Then the talk ranges round the blockade, the difficulties and dangers of patrol work, the complaints of neutrals. “America should understand us. Their blockade hit us hard enough in the Civil War. And we are fighting for their ideals no less than our own. When has our naval supremacy ever hurt them? Mayn’t they be glad of it some day? What about a fellow called Monroe!”—so it runs. Then its tone changes insensibly. From a few words dropped I realise with a start where these pleasantly chatting men had probably been only two or three days before, where they would probably be again on the morrow. Some one opens a map, and I listen to talk which, in spite of its official reticence, throws many a light on the vast range of England’s naval power, and the number of her ships. “Will they come out? When will they come out?” The question runs round the group. Some one tells a story of a German naval prisoner taken not long ago in the North Sea, and of his remark to his captors: “Yes, we’re beaten—we know that—but we’ll make it hell for you before we give in!”
For that final clash—that Armageddon that all think must come, our sailors wait, not despising their enemy, knowing very well that they—the Fleet—are the pivot of the situation, that without the British Navy, not all the valour of the Allies in France or Russia could win the war, and that with it, Germany’s hope of victory is vain. While the Navy lives, England lives, and Germany’s vision of a world governed by the ruthless will of the scientific soldier is doomed.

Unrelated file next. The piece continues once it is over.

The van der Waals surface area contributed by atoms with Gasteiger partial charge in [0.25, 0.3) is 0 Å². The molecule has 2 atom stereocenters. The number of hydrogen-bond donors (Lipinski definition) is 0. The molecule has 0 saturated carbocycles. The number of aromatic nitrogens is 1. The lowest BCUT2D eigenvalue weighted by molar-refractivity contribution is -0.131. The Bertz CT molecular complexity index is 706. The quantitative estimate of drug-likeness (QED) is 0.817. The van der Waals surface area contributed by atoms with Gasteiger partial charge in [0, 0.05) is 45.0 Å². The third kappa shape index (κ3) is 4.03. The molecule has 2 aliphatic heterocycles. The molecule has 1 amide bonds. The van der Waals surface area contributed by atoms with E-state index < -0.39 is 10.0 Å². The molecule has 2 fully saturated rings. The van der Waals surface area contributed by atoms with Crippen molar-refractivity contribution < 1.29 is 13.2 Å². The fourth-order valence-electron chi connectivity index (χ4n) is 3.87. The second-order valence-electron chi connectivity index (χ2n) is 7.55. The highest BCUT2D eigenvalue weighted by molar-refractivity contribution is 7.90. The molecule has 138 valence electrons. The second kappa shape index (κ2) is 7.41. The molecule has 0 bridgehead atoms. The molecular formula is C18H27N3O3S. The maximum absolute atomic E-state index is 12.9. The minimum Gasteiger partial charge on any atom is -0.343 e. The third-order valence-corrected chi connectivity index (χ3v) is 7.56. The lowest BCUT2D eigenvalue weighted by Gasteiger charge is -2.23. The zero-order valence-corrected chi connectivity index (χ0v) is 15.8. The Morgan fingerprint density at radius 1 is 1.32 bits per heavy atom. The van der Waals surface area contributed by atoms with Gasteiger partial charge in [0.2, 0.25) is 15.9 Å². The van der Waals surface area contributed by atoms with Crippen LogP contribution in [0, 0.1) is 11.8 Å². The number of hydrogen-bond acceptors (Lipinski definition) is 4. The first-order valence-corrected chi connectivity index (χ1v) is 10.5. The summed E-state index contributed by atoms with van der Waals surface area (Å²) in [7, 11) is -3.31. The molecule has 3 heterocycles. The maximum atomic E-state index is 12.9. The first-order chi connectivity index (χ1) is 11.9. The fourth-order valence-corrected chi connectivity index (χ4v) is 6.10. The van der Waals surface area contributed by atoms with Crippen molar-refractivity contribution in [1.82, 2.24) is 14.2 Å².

Meanwhile, what has Germany been doing in her shipyards all this time? No one knows, but my hosts are well aware that we shall know some day.
As to England—here is Mr. Balfour moving the Naval Estimates in the House of Commons—the “token votes” which tell nothing that should not be told. But since the war began, says the First Lord, we have added “one million” to the tonnage of the Navy, and we have doubled its personnel. We are adding more every day; for the Admiralty are always “wanting more.” We are quite conscious of our defects—in the Air Service first and foremost. But they will be supplied. There is a mighty movement afoot in the workshops of England—an effort which, when all drawbacks are allowed for, has behind it a free people’s will.
In my next letter I propose to take you through some of these workshops. “We get the most extraordinary letters from America,” writes one of my correspondents, a steel manufacturer in the Midlands. “What do they think we are about?” An American letter is quoted. “So you are still, in England, taking the war lying down?”
Are we? Let us see.
In this second letter I am to try and prove to you that England is not taking the war “lying down.”